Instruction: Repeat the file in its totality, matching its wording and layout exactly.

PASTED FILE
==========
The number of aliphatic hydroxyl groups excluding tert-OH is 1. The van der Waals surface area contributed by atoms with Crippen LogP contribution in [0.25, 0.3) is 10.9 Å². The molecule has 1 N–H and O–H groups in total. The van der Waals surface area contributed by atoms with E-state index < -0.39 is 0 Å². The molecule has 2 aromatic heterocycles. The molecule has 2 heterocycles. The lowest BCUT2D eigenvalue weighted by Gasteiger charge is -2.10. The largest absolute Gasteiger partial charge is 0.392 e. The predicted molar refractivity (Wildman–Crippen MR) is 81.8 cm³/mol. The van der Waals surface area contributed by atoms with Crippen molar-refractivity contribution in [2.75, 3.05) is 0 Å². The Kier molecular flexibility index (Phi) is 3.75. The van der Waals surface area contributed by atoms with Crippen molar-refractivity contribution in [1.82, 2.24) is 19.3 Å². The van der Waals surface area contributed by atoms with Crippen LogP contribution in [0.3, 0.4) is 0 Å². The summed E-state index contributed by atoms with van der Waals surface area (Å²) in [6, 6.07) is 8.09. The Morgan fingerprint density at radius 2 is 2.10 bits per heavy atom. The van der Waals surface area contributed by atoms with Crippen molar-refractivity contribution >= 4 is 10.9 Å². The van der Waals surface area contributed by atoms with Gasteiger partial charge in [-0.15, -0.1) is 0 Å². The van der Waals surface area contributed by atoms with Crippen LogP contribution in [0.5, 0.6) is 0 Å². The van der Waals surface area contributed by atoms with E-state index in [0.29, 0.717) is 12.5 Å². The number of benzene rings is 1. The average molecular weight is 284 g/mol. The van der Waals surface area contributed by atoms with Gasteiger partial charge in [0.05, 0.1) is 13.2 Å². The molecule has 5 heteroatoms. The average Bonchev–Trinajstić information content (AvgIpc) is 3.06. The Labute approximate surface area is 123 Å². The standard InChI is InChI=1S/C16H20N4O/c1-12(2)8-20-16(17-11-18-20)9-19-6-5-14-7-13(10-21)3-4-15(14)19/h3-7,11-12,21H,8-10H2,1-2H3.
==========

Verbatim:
The number of aliphatic hydroxyl groups excluding tert-OH is 1. The van der Waals surface area contributed by atoms with Crippen LogP contribution in [0.25, 0.3) is 10.9 Å². The molecule has 1 N–H and O–H groups in total. The van der Waals surface area contributed by atoms with E-state index < -0.39 is 0 Å². The molecule has 2 aromatic heterocycles. The molecule has 2 heterocycles. The lowest BCUT2D eigenvalue weighted by Gasteiger charge is -2.10. The largest absolute Gasteiger partial charge is 0.392 e. The predicted molar refractivity (Wildman–Crippen MR) is 81.8 cm³/mol. The van der Waals surface area contributed by atoms with Crippen molar-refractivity contribution in [2.75, 3.05) is 0 Å². The Kier molecular flexibility index (Phi) is 3.75. The van der Waals surface area contributed by atoms with Crippen molar-refractivity contribution in [1.82, 2.24) is 19.3 Å². The van der Waals surface area contributed by atoms with Crippen LogP contribution in [0.3, 0.4) is 0 Å². The summed E-state index contributed by atoms with van der Waals surface area (Å²) in [6, 6.07) is 8.09. The Morgan fingerprint density at radius 2 is 2.10 bits per heavy atom. The van der Waals surface area contributed by atoms with Crippen molar-refractivity contribution >= 4 is 10.9 Å². The van der Waals surface area contributed by atoms with Gasteiger partial charge in [-0.15, -0.1) is 0 Å². The van der Waals surface area contributed by atoms with Crippen LogP contribution in [0.5, 0.6) is 0 Å². The van der Waals surface area contributed by atoms with E-state index in [0.29, 0.717) is 12.5 Å². The number of benzene rings is 1. The average molecular weight is 284 g/mol. The van der Waals surface area contributed by atoms with Gasteiger partial charge in [0.05, 0.1) is 13.2 Å². The molecule has 5 heteroatoms. The average Bonchev–Trinajstić information content (AvgIpc) is 3.06. The Labute approximate surface area is 123 Å². The standard InChI is InChI=1S/C16H20N4O/c1-12(2)8-20-16(17-11-18-20)9-19-6-5-14-7-13(10-21)3-4-15(14)19/h3-7,11-12,21H,8-10H2,1-2H3.